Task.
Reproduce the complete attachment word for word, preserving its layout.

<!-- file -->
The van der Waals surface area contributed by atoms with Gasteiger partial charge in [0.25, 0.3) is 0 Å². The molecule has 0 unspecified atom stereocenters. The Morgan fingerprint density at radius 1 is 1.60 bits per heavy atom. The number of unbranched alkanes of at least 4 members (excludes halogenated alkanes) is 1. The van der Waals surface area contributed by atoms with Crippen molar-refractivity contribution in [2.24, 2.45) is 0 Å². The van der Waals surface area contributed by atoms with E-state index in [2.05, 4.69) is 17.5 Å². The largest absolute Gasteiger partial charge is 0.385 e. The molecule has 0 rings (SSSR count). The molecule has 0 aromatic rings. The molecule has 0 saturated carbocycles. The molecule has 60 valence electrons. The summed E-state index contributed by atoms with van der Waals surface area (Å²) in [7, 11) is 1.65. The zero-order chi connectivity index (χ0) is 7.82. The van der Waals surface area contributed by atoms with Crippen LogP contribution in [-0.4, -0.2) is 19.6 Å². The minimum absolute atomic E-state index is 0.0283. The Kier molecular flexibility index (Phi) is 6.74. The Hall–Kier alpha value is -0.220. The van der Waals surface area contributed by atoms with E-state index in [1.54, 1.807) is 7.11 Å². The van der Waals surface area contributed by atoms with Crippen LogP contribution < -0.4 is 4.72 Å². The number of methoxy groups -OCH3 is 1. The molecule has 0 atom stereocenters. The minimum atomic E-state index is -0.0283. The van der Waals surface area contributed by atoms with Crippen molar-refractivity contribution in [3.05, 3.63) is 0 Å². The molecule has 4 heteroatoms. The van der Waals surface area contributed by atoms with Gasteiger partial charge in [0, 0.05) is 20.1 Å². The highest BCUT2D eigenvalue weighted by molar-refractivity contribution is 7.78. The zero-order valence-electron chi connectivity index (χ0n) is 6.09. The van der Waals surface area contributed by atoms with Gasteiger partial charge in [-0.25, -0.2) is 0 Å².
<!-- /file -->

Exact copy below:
The van der Waals surface area contributed by atoms with Gasteiger partial charge in [0.25, 0.3) is 0 Å². The molecule has 0 unspecified atom stereocenters. The Morgan fingerprint density at radius 1 is 1.60 bits per heavy atom. The number of unbranched alkanes of at least 4 members (excludes halogenated alkanes) is 1. The van der Waals surface area contributed by atoms with Crippen molar-refractivity contribution in [2.24, 2.45) is 0 Å². The van der Waals surface area contributed by atoms with E-state index in [2.05, 4.69) is 17.5 Å². The largest absolute Gasteiger partial charge is 0.385 e. The molecule has 0 rings (SSSR count). The molecule has 0 aromatic rings. The molecule has 0 saturated carbocycles. The molecule has 60 valence electrons. The summed E-state index contributed by atoms with van der Waals surface area (Å²) in [7, 11) is 1.65. The zero-order chi connectivity index (χ0) is 7.82. The van der Waals surface area contributed by atoms with Crippen LogP contribution in [-0.4, -0.2) is 19.6 Å². The minimum absolute atomic E-state index is 0.0283. The Kier molecular flexibility index (Phi) is 6.74. The Hall–Kier alpha value is -0.220. The van der Waals surface area contributed by atoms with E-state index in [1.54, 1.807) is 7.11 Å². The van der Waals surface area contributed by atoms with Crippen LogP contribution < -0.4 is 4.72 Å². The number of methoxy groups -OCH3 is 1. The molecule has 0 atom stereocenters. The minimum atomic E-state index is -0.0283. The van der Waals surface area contributed by atoms with Crippen molar-refractivity contribution in [3.05, 3.63) is 0 Å². The molecule has 4 heteroatoms. The van der Waals surface area contributed by atoms with Gasteiger partial charge in [0, 0.05) is 20.1 Å². The highest BCUT2D eigenvalue weighted by molar-refractivity contribution is 7.78. The zero-order valence-electron chi connectivity index (χ0n) is 6.09. The van der Waals surface area contributed by atoms with Gasteiger partial charge in [-0.25, -0.2) is 0 Å².